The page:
David Petraeus

On a balmy summer’s day in the village of Hiratian in Afghanistan’s Helmand province, locals found the body of eight-year-old Dilawar hanging from a tree of a small fruit farm. Taliban fighters had accused the boy of spying for the American forces and had kidnapped him, strung him up and left his body to sway in the wind for hours for all to see. The murder was horrifying, yet few villagers would come to the defense of anyone charged with spying for the hated foreign forces. But slowly, the details of the story emerged.

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For those of us who can remember how lonely it was to be in favor of the Iraq war and the hoped-for surge in 2006, reflecting on America’s current travails in Afghanistan—a “fool’s errand” (George F. Will) administered by “well-meaning infidels” (Andrew J. Bacevich)—isn’t nearly so depressing.

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The plainly intolerable violations of professional behavior exhibited by General Stanley McChrystal in the Rolling Stone article surely justified his firing. Any officer in a position of responsibility who permits a culture of arrogance and contempt for civilian leadership to develop, instead of crushing both at their first appearance, surrenders his or her legitimacy as a commander of American armed forces. This was hardly a trivial gaffe or some error in judgment.

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“Command climate” is what shapes a military organization. The preferences, priorities, and peccadilloes of the commander echo across its staff and subordinate units. Command climate functions as an organization's persona and it plays just as powerful a role in its behavior—and effectiveness—as an individual's personality.

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Had the president chosen some one else, a cry would have risen up from the demos: why not Petraeus? In an age when generals are seldom heroes, David Petraeus was a true hero. Not because he catered to the press or to Congress or, for that matter, to the military intellectuals.

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James Risen, a Washington-based writer, and Yossi Klein Halevi, a Jerusalem-based writer, have been friends since they both crashed the Nazi Party headquarters in Chicago as student reporters 30 years ago. They have been joking and arguing about news and politics ever since, especially when it comes to Israel and the Middle East.  This e-mail exchange began in the shadow of the dispute between the Obama administration and the Netanyahu government.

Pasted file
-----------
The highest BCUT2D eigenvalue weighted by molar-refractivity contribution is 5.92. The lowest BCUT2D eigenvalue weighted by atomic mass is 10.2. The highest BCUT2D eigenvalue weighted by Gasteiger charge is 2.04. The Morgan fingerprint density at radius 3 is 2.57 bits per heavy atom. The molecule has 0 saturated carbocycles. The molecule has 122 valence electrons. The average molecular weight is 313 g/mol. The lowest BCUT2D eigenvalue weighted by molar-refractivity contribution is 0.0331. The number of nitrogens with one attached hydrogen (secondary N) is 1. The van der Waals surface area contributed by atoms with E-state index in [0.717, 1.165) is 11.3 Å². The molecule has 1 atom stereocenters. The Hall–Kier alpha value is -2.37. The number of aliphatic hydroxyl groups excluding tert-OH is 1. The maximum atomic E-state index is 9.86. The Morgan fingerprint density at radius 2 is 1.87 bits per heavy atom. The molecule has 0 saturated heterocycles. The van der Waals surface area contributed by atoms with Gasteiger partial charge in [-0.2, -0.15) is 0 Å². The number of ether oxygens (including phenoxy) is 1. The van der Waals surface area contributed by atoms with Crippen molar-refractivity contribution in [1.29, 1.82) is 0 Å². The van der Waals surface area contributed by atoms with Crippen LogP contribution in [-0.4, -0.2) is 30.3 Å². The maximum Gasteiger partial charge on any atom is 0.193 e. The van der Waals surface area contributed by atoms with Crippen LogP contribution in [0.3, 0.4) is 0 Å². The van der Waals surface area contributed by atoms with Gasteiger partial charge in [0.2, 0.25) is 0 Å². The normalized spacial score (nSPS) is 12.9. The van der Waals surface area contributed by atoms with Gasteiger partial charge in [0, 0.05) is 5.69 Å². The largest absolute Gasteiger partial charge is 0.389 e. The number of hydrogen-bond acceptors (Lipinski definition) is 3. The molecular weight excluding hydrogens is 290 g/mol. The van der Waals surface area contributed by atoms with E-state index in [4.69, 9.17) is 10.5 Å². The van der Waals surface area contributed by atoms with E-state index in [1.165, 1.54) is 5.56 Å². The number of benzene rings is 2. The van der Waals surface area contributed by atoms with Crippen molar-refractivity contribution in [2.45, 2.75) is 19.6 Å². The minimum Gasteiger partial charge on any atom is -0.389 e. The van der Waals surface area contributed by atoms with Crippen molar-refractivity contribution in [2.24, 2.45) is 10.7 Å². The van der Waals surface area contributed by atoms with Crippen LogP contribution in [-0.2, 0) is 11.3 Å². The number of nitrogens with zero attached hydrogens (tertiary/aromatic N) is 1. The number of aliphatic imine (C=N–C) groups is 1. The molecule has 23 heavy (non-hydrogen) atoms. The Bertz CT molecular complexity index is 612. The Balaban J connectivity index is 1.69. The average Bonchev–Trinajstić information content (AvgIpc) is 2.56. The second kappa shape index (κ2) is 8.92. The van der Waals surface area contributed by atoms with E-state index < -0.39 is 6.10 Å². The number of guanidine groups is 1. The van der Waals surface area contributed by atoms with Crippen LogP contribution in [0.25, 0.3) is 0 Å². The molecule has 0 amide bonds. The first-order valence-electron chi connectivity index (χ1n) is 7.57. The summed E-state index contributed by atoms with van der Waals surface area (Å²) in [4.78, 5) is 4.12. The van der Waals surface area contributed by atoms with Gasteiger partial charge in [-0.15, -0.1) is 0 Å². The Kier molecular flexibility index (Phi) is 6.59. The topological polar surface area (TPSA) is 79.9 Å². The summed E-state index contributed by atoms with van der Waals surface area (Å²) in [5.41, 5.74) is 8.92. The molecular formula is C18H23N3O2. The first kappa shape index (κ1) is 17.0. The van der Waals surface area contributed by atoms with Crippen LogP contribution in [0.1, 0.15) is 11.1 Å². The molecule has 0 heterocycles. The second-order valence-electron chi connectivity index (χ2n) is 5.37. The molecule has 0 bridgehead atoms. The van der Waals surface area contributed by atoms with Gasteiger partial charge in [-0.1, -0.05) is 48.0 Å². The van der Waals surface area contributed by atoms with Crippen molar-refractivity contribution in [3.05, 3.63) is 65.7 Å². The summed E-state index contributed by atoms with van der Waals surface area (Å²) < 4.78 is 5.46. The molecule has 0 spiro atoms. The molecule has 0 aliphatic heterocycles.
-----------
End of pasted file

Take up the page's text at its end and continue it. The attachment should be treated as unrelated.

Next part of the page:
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From the Horse’s Mouth: Petraeus on Israel Posted by Max Boot on March 25, 2010 Back on March 13, terrorist groupie Mark Perry—a former Arafat aide who now pals around with Hamas and Hezbollah—posted an article on Foreign Policy’s website, claiming that General David Petraeus was behind the administration’s policy of getting tough with Israel.

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The story had some wings for a few days. But, like the tale of Icarus, Mark Perry's fabrication in Foreign Policy about David Petraeus collapsed into the tempestuous sea of truth. As we know, there are many in the media who would have wanted the general to have accused Israel of endangering American soldiers and U.S. interests. And, frankly, I suspect that Barack Obama would have also been happy if the Commander of the U.S. Central Command had enunciated such anxieties. These would have given the president some rationale for his desperate and accelerated distancing from the Jewish state.

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Ban Ki-moon is the secretary general of the United Nations. The world is in pretty good shape. This is why he can spend so much of his time relieving the pain of the Arabs of Palestine, who are (if you don’t know already) the only people who suffer from their neighbors. The other Arabs probably suffer from their local overlords. But most of this is kept hush-hush, maybe because Barack Obama wants to have nice relations with them. Mr. Ban certainly wants to have good ties with them.

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Islamabad Boys

On August 26, 2008, Michael Mullen, the chairman of the Joint Chiefs of Staff, touched down for a secret meeting on an aircraft carrier stationed in the Indian Ocean. The topic: Al Qaeda and the Taliban. The summit had been arranged the previous month. Mullen had grown anxious about the rising danger from Pakistan’s tribal areas, which Islamic militants were using as a base from which to strike American troops in Afghanistan and to plot terrorist attacks against the United States. He flew to Islamabad to see the country’s army chief of staff, Ashfaq Parvez Kayani.

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